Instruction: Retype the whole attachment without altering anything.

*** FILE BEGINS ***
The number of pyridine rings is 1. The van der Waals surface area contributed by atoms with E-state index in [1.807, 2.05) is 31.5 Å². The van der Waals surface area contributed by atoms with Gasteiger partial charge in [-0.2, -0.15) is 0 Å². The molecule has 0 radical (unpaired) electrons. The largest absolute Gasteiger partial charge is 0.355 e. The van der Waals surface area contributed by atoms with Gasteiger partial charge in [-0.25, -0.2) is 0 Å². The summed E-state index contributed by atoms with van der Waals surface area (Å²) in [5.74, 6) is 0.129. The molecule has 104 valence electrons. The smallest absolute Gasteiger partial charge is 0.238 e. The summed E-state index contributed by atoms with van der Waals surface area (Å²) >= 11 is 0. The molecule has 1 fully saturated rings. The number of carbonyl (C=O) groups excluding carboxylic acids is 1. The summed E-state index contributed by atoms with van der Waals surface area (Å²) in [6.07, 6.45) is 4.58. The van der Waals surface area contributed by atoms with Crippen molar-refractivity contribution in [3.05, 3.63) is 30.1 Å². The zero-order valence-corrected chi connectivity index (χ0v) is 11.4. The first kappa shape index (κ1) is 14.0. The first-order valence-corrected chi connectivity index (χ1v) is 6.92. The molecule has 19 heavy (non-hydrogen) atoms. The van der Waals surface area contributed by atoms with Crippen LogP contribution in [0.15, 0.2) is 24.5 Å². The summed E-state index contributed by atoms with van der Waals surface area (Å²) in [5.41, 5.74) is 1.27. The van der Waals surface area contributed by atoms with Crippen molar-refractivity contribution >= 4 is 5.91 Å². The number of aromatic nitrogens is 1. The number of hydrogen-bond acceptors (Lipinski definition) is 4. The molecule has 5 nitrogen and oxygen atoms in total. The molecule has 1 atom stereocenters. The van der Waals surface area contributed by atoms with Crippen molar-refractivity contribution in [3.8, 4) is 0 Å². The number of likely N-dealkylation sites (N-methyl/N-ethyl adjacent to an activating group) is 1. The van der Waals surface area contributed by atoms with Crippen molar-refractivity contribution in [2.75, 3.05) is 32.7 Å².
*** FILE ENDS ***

The number of pyridine rings is 1. The van der Waals surface area contributed by atoms with E-state index in [1.807, 2.05) is 31.5 Å². The van der Waals surface area contributed by atoms with Gasteiger partial charge in [-0.2, -0.15) is 0 Å². The molecule has 0 radical (unpaired) electrons. The largest absolute Gasteiger partial charge is 0.355 e. The van der Waals surface area contributed by atoms with Gasteiger partial charge in [-0.25, -0.2) is 0 Å². The summed E-state index contributed by atoms with van der Waals surface area (Å²) in [5.74, 6) is 0.129. The molecule has 104 valence electrons. The smallest absolute Gasteiger partial charge is 0.238 e. The summed E-state index contributed by atoms with van der Waals surface area (Å²) >= 11 is 0. The molecule has 1 fully saturated rings. The number of carbonyl (C=O) groups excluding carboxylic acids is 1. The summed E-state index contributed by atoms with van der Waals surface area (Å²) in [6.07, 6.45) is 4.58. The van der Waals surface area contributed by atoms with Crippen molar-refractivity contribution in [3.05, 3.63) is 30.1 Å². The zero-order valence-corrected chi connectivity index (χ0v) is 11.4. The first kappa shape index (κ1) is 14.0. The first-order valence-corrected chi connectivity index (χ1v) is 6.92. The molecule has 19 heavy (non-hydrogen) atoms. The van der Waals surface area contributed by atoms with Crippen LogP contribution in [0.15, 0.2) is 24.5 Å². The summed E-state index contributed by atoms with van der Waals surface area (Å²) in [5.41, 5.74) is 1.27. The van der Waals surface area contributed by atoms with Crippen molar-refractivity contribution >= 4 is 5.91 Å². The number of aromatic nitrogens is 1. The number of hydrogen-bond acceptors (Lipinski definition) is 4. The molecule has 5 nitrogen and oxygen atoms in total. The molecule has 1 atom stereocenters. The van der Waals surface area contributed by atoms with Crippen molar-refractivity contribution in [3.8, 4) is 0 Å². The number of likely N-dealkylation sites (N-methyl/N-ethyl adjacent to an activating group) is 1. The van der Waals surface area contributed by atoms with Crippen molar-refractivity contribution in [2.75, 3.05) is 32.7 Å².